Type of Document Master's Thesis Author Nordberg, Tone Merete Author's Email Address firstname.lastname@example.org URN etd-04032001-214308 Title Procedure to Quantify Environmental Risk of Nutrient Loadings to Surface Waters Degree Master of Science Department Biological Systems Engineering Advisory Committee
Advisor Name Title Wolfe, Mary Leigh Committee Chair Bosch, Darrell J. Committee Member Kibler, David F. Committee Member Keywords
- Dissolved Oxygen
- Environmental Risk
Date of Defense 2001-02-09 Availability unrestricted AbstractAgricultural production and human activities in a watershed can expose the watershed to environmental degradation, pollution problems, and a decrease in water quality if resources and activities within a watershed are not managed carefully. In order to best utilize limited resources and maximize the results with respect to time and money spent on nonpoint source (NPS) pollution control and prevention, the environmental risk must be identified so that areas with a higher quantified environmental risk can be targeted. The objectives of the research presented in this master thesis were to develop a procedure to quantify environmental risk of nutrient loadings to surface waters and to demonstrate the procedure on a watershed.
A procedure to quantify environmental risk of nutrient loadings to surface waters was developed. The risk is identified as the probability of occurrence of a nonpoint source (NPS) pollution event caused by a runoff event multiplied by the consequences to a biological or chemical endpoint. The procedure utilizes the NPS pollution model ANSWERS-2000 to generate upland pollutant loadings to receiving waters. The pollutant loading impact on stream water quality is estimated using the stream module of Hydrologic Simulation Program FORTRAN (HSPF). The risk is calculated as the product of probability of occurrence of a NPS event and consequences of that event.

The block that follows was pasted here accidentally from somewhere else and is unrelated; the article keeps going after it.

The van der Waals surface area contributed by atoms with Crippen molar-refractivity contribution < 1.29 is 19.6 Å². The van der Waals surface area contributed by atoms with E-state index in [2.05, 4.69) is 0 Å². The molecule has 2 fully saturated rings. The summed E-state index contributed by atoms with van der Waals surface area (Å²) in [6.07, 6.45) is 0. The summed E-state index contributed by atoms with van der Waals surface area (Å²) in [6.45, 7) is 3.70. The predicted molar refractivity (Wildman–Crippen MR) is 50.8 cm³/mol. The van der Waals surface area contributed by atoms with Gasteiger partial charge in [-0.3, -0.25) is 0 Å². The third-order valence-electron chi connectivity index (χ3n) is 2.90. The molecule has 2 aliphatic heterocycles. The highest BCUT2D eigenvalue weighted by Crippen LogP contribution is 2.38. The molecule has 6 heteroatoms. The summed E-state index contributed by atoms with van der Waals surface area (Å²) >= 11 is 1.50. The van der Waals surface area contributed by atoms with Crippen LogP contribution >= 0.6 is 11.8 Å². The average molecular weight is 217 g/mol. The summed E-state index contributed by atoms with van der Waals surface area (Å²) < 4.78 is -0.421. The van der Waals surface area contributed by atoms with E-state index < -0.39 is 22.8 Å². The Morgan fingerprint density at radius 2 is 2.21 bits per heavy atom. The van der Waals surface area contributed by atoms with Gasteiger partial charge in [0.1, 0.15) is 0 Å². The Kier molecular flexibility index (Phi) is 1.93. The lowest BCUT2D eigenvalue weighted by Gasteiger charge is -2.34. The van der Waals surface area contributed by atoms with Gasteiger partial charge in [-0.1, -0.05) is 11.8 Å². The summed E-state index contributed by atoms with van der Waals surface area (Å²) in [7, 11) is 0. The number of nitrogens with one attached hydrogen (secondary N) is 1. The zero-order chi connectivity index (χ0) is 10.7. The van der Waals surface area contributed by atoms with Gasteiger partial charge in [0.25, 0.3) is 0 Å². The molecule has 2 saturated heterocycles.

The risk quantification procedure was applied to a watershed in Virginia. Total phosphorus (TP) loadings were evaluated with respect to resultant in-stream dissolved oxygen (DO) concentration. The TP loadings were estimated in ANSWERS-2000 then the consequences were estimated in HSPF. The results indicated that risk was higher for the smaller, more frequent storms indicating that these smaller, more frequent loading events represent a greater risk to the in-stream water quality and ecosystem than larger events. While the probability of occurrence of lower TP loading was higher because they were caused by smaller, more frequent storms, the consequences were less for the same events.
The developed procedure can provide watershed stakeholders and managers with a useful tool to quantify the environmental risk a watershed is exposed to as a result of different land management and development scenarios. The scenarios can then be compared to identify a risk level that is considered acceptable. The procedure can also be used by policymakers to set a cap on the risk a certain activity can expose a watershed to.
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